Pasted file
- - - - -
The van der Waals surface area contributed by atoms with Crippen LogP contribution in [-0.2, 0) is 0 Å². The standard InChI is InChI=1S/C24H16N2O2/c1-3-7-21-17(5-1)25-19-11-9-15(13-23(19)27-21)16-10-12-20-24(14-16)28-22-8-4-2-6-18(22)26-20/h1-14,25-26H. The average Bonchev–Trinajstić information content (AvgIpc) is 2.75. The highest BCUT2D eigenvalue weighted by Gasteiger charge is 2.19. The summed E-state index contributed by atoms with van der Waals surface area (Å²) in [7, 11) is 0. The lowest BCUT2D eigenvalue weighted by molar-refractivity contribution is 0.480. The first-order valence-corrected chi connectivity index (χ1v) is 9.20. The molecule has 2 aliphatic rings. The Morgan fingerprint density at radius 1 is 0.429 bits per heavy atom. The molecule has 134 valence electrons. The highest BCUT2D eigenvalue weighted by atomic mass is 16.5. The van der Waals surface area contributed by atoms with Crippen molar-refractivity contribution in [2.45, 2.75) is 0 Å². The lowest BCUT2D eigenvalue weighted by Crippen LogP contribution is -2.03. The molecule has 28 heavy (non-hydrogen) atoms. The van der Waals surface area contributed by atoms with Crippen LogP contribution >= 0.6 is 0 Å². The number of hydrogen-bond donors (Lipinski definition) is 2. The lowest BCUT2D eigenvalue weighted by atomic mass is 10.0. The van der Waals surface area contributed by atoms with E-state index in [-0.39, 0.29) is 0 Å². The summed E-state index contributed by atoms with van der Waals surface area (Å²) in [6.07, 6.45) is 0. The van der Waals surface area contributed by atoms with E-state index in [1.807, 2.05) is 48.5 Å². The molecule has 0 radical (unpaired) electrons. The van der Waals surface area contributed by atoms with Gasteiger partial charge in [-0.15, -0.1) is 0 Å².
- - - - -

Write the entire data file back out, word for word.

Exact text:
The van der Waals surface area contributed by atoms with Crippen LogP contribution in [-0.2, 0) is 0 Å². The standard InChI is InChI=1S/C24H16N2O2/c1-3-7-21-17(5-1)25-19-11-9-15(13-23(19)27-21)16-10-12-20-24(14-16)28-22-8-4-2-6-18(22)26-20/h1-14,25-26H. The average Bonchev–Trinajstić information content (AvgIpc) is 2.75. The highest BCUT2D eigenvalue weighted by Gasteiger charge is 2.19. The summed E-state index contributed by atoms with van der Waals surface area (Å²) in [7, 11) is 0. The lowest BCUT2D eigenvalue weighted by molar-refractivity contribution is 0.480. The first-order valence-corrected chi connectivity index (χ1v) is 9.20. The molecule has 2 aliphatic rings. The Morgan fingerprint density at radius 1 is 0.429 bits per heavy atom. The molecule has 134 valence electrons. The highest BCUT2D eigenvalue weighted by atomic mass is 16.5. The van der Waals surface area contributed by atoms with Crippen molar-refractivity contribution in [2.45, 2.75) is 0 Å². The lowest BCUT2D eigenvalue weighted by Crippen LogP contribution is -2.03. The molecule has 28 heavy (non-hydrogen) atoms. The van der Waals surface area contributed by atoms with Crippen LogP contribution >= 0.6 is 0 Å². The number of hydrogen-bond donors (Lipinski definition) is 2. The lowest BCUT2D eigenvalue weighted by atomic mass is 10.0. The van der Waals surface area contributed by atoms with E-state index in [-0.39, 0.29) is 0 Å². The summed E-state index contributed by atoms with van der Waals surface area (Å²) in [6.07, 6.45) is 0. The van der Waals surface area contributed by atoms with E-state index in [1.807, 2.05) is 48.5 Å². The molecule has 0 radical (unpaired) electrons. The van der Waals surface area contributed by atoms with Gasteiger partial charge in [-0.15, -0.1) is 0 Å².